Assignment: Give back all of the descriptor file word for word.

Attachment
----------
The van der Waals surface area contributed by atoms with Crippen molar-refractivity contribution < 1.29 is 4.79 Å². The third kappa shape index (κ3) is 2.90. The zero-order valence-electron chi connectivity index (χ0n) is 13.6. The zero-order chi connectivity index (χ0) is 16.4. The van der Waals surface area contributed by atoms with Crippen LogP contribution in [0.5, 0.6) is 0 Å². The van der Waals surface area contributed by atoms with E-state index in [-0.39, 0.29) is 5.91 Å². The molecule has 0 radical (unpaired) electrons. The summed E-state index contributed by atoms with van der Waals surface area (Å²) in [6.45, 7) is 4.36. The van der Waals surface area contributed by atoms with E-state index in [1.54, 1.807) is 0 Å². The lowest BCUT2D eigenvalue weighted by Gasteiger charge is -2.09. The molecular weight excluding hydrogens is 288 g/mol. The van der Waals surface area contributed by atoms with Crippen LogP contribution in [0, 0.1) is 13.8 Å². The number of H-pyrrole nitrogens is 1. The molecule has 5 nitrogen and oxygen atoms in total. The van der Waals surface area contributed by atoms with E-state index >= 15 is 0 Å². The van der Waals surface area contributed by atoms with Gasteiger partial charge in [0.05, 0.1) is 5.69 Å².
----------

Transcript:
The van der Waals surface area contributed by atoms with Crippen molar-refractivity contribution < 1.29 is 4.79 Å². The third kappa shape index (κ3) is 2.90. The zero-order valence-electron chi connectivity index (χ0n) is 13.6. The zero-order chi connectivity index (χ0) is 16.4. The van der Waals surface area contributed by atoms with Crippen LogP contribution in [0.5, 0.6) is 0 Å². The van der Waals surface area contributed by atoms with E-state index in [-0.39, 0.29) is 5.91 Å². The molecule has 0 radical (unpaired) electrons. The summed E-state index contributed by atoms with van der Waals surface area (Å²) in [6.45, 7) is 4.36. The van der Waals surface area contributed by atoms with E-state index in [1.54, 1.807) is 0 Å². The lowest BCUT2D eigenvalue weighted by Gasteiger charge is -2.09. The molecular weight excluding hydrogens is 288 g/mol. The van der Waals surface area contributed by atoms with Crippen LogP contribution in [0, 0.1) is 13.8 Å². The number of H-pyrrole nitrogens is 1. The molecule has 5 nitrogen and oxygen atoms in total. The van der Waals surface area contributed by atoms with E-state index >= 15 is 0 Å². The van der Waals surface area contributed by atoms with Gasteiger partial charge in [0.05, 0.1) is 5.69 Å².